The Arts Edition
“Art does not exist only to entertain but also to challenge one to think, toprovoke, even to disturb, to engage in a constant search for the truth.”~ Barbra Streisand
All forms of art - drama, music, visual art, poetry, film, photography, and dance - stimulate connections between people. They are forms of expression often used to promote social change and to stand up for human rights. Art communicates across boundaries of geography, politics, gender, and race.Human rights too, cross all divides and belong to every individual on the planet. Simply put, art reflects us – we experience art together. It makes us feel human, and moves us to protect the human rights of others.In the classroom, the arts provide an invaluable tool through which teachers can attempt to address sensitive and challenging human rights issues.
As one human rights educator stated:
“...Arts by their very nature are viewed as tools for change, the development of consciousness and as mobilization for actions. All of this applies so well to the understanding of human rights and the skills needed to enforce and empower students to take action. Everything students read, enact, create, showcase, write or perform ties to human rights exploration. We have had great success usingtheatre, music, dance and writing to allow students to give voice to human rights issues, in this country, other countries and even within school cultures. It is this direct link and exploration that drives artists of all ages – and affects change.” ~ Sandy Borren Barrett, Associate Artistic Director, Stages Theatre, Hopkins, MN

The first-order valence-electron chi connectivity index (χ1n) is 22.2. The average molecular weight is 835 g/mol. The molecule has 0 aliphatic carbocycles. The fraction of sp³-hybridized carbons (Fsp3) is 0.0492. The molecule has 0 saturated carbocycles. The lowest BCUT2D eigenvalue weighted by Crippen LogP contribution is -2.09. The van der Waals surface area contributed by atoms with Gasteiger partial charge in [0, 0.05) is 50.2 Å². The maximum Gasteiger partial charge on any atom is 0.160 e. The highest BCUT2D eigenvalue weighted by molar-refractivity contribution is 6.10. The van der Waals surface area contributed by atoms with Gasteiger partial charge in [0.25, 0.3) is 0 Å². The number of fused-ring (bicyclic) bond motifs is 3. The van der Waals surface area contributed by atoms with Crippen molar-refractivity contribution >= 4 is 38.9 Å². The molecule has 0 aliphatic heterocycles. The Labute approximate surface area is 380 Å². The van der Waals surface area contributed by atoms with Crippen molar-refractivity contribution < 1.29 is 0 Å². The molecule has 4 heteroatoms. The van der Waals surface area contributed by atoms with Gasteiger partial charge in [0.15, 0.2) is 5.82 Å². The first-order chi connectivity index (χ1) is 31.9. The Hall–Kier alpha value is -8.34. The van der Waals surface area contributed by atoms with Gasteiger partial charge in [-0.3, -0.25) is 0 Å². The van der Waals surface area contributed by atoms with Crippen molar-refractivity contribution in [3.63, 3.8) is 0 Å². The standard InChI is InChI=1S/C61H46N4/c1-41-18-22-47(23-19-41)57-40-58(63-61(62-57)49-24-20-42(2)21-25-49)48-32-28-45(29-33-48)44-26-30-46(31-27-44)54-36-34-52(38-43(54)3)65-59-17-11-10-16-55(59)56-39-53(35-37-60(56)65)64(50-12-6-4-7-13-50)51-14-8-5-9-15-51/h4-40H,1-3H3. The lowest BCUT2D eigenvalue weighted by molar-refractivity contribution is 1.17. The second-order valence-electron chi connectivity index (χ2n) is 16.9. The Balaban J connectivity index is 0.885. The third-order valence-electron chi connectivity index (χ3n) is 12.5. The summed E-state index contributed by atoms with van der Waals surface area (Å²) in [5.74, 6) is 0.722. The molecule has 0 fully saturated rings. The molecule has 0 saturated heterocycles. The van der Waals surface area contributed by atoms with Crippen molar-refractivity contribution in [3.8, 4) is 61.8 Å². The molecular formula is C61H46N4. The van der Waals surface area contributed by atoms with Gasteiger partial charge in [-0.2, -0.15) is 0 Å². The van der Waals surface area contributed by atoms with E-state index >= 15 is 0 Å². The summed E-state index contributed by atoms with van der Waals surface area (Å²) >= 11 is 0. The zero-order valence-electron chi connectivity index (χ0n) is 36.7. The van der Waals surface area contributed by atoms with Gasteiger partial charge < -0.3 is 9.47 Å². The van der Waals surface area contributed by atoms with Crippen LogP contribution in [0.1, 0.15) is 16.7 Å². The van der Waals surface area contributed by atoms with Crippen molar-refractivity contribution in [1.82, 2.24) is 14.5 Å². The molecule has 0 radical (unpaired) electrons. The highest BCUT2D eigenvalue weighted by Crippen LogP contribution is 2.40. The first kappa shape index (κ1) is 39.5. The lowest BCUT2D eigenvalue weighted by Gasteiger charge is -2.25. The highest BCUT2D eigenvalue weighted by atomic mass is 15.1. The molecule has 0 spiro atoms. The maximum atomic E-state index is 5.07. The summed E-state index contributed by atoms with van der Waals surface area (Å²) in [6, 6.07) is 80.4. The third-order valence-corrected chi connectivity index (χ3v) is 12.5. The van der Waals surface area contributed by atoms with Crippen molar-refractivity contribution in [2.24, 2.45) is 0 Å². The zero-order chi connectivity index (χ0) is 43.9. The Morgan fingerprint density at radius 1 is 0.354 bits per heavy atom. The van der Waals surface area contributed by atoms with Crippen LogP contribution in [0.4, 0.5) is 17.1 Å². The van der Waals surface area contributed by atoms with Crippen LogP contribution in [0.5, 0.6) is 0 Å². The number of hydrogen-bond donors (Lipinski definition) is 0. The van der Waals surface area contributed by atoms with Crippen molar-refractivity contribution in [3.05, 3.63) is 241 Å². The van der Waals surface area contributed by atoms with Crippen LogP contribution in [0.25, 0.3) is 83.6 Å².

Human rights themes and art can connect in the classroom in many ways. Here a just a few examples:
Human Rights provide both the opportunity to affirm the value of human diversity and identify a threat to cultural identities where languages and cultural traditions are disappearing. Artistic forms and styles can be used to reassertidentities. For example, people transported as slaves to the Americas were forced to repress their cultural traditions. Despite this, song and storytelling were developed as a means of resistance; and blues, gospel and jazz helped to shapeAfrican-American identity. Today, many African musicians use rap and hip-hop as an expression of defiance, protest and social conscience.
Just as the arts can be used as propaganda, it can also act as a social conscience where rights and freedom are under threat. Satirical songs, drama and cartoons are all ways in which artists highlight hypocrisy and abuse of power.Cultural and artistic freedoms have even been written into the Universal Declaration of Human Rights.
Positive social change
The arts often reflect the status quo but can also point to change and new possibilities. Art with a political or social message can be a powerful force for those challenging injustice. It can also symbolize aspirations for an alternativefuture. As teachers, we have the power to affect change in many ways.Packed full of lesson plans, activities, ideas, resources, and websites all dedicated to transforming learning in and through the arts, this Arts edition of Rights Sites News is designed to help teachers use the power of art to advance, protect, and celebrate human rights in their classroom. As Article 27 of the Universal Declaration of Human Rights states, “Everyone has the right freely to participate in the cultural life of the community, to enjoy the arts and to share in scientific advancement and its benefits.”